Canal de Isabel II is the public company with the greatest installed capacity in electricity generation throughout the Community. Although it has been taking advantage of the energy possibilities of water for decades, in 2021 it broke its historical record: 420 gigavaries/hour, which is equivalent to 87% of the electricity it consumed. This energy is produced in nine hydroelectric plants, sixteen treatment plants with motor generators –which work from the biogas generated in the treatment–; two cogeneration plants associated with the thermal drying of sludge –in Loeches and in the South Treatment Plant–; three small waterfalls of wastewater that take advantage of the difference in elevation at the discharge point; nine microturbines installed at different points in the supply network; and a small photovoltaic solar installation in the Loeches Sludge Treatment Unit, in addition to a small reversible pumping turbine.

This is the message that the Minister of the Environment and president of the Channel, Paloma Martín, will convey this week, during her participation in the First Global Symposium on Sustainable Water and Energy Solutions, organized by Itaipu Binational and the Department of Economic Affairs and Social Affairs of the United Nations (UNDESA) from June 13 to 15, in Brazil.

The experience of Canal de Isabel II producing energy from water goes back a long way. It began in 1913, when the Santa Lucía hydroelectric plant in Torrelaguna came into service: its large Pelton turbines took advantage of the 150-meter drop in the cross-channel as it passed through this town. Today it still works.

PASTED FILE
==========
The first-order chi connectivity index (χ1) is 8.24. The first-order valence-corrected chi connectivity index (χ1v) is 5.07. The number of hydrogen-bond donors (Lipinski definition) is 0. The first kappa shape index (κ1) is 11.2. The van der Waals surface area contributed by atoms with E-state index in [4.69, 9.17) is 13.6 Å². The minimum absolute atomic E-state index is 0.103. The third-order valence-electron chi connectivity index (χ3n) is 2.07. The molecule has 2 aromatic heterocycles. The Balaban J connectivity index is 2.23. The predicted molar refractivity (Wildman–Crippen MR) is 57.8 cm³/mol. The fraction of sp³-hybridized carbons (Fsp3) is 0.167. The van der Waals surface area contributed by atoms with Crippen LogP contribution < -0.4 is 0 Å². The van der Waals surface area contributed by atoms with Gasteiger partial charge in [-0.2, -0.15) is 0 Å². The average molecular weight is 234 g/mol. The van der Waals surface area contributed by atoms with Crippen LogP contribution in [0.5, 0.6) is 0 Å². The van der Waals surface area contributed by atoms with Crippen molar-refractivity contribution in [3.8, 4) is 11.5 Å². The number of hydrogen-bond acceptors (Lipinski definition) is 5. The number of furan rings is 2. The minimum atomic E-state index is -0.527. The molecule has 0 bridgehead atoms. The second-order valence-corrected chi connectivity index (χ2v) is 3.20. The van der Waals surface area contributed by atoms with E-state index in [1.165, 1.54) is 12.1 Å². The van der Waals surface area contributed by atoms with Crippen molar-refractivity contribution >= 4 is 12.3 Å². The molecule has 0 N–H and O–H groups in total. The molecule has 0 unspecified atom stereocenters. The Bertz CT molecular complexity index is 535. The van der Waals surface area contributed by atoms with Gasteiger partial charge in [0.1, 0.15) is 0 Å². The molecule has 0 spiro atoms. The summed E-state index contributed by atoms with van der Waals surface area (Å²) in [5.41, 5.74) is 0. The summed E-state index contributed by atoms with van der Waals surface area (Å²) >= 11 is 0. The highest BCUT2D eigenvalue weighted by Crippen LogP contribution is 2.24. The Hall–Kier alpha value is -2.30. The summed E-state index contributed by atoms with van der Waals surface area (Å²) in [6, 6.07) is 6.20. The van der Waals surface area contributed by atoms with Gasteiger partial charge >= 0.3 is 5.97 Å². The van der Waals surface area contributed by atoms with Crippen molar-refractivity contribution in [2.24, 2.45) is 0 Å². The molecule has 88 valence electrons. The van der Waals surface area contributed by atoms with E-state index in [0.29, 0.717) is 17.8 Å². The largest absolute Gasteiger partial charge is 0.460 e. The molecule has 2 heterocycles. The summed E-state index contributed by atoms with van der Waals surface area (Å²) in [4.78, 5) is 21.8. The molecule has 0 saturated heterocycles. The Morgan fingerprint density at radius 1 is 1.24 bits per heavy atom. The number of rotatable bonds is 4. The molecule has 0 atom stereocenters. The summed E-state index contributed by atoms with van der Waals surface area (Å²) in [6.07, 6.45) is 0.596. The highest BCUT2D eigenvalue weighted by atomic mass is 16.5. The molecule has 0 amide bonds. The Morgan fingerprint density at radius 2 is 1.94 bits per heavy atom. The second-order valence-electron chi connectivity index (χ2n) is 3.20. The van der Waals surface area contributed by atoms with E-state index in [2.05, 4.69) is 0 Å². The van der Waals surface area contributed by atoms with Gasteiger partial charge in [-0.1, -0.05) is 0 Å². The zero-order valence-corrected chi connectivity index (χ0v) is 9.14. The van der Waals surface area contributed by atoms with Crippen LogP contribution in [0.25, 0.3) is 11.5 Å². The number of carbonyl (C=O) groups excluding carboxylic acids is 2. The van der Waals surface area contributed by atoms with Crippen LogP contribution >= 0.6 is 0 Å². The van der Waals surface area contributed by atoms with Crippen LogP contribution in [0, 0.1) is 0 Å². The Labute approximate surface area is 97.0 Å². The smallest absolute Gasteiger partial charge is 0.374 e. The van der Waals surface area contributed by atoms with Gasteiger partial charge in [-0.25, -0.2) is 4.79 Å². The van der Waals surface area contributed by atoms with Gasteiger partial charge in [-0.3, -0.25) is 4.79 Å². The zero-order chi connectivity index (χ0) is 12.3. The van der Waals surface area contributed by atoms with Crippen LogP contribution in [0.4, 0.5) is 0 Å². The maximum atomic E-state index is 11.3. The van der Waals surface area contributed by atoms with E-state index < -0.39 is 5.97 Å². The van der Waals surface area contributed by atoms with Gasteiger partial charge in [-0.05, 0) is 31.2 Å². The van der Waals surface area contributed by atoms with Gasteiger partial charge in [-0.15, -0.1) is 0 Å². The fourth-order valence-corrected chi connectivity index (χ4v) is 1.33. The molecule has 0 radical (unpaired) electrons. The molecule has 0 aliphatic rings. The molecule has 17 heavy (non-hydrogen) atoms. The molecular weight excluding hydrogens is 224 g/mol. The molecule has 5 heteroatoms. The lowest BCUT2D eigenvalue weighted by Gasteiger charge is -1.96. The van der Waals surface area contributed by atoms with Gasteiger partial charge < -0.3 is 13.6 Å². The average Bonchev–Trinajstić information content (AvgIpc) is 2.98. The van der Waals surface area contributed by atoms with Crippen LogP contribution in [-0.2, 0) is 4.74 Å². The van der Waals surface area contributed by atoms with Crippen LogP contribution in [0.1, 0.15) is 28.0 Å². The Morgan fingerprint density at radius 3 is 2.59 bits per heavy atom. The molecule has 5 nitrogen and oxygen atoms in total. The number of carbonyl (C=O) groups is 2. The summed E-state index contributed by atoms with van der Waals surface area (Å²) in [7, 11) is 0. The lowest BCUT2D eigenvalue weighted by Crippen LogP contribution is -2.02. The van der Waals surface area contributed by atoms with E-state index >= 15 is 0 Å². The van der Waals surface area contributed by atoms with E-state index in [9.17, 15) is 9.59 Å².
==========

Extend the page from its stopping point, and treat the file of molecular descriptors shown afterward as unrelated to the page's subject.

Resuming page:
Later, a 45-kilovolt, 75-kilometre power line was put into operation that transported the energy produced to the elevator of the First Deposit, on Santa Engracia Street, from which it was possible to supply water to what was then the new development. from the Salamanca district.

The Madrid public water company has continued to advance along this path, and today it has facilities that, in addition to supplying and sanitation, generate renewable energy, taking advantage of waterfalls, mud treatments or installed photovoltaic roofs.

In addition to taking advantage of that energy that would otherwise be wasted, this formula is a magnificent tool against climate change, saving carbon dioxide emissions into the atmosphere. Only last year, the company managed to prevent the emission of almost 50,000 tons of CO2 into the atmosphere. And in addition, they calculate in the public company that by purchasing energy with a guarantee of 100% renewable origin, the emission of another 43,000 tons of CO2 has been avoided.

The future plans of Canal de Isabel II are along the same lines: to continue generating clean energy with more photovoltaic energy generation lines and green hydrogen. It aims to become the first European company for the management of the complete water cycle that is fully self-sufficient in terms of energy: that is, it produces as much electricity as it consumes. A goal to be achieved before the year 2030, always using electricity generated from clean, renewable or highly efficient energy sources.

The company’s experts are already working on detecting all the energy deposits available in its facilities: they will launch, for example, the Solar Plan, by which new photovoltaic solar plants will be installed in the company’s infrastructures. In a first phase, it contemplates 34 actions and an investment of close to 45 million euros. Four facilities are already under construction or tender, including the Arroyo Culebro Cuenca Media Alta Treatment Plant, which will supply the first green hydrogen generation plant from reclaimed water in Spain.

«Canal is committed to the green economy and renewable energy sources. Photovoltaic energy, which will take off with the Solar Plan, and green hydrogen are the main bets for the future in a company like Canal, which has been committed to the production of clean energy for more than a century,” explained Minister Paloma Martín.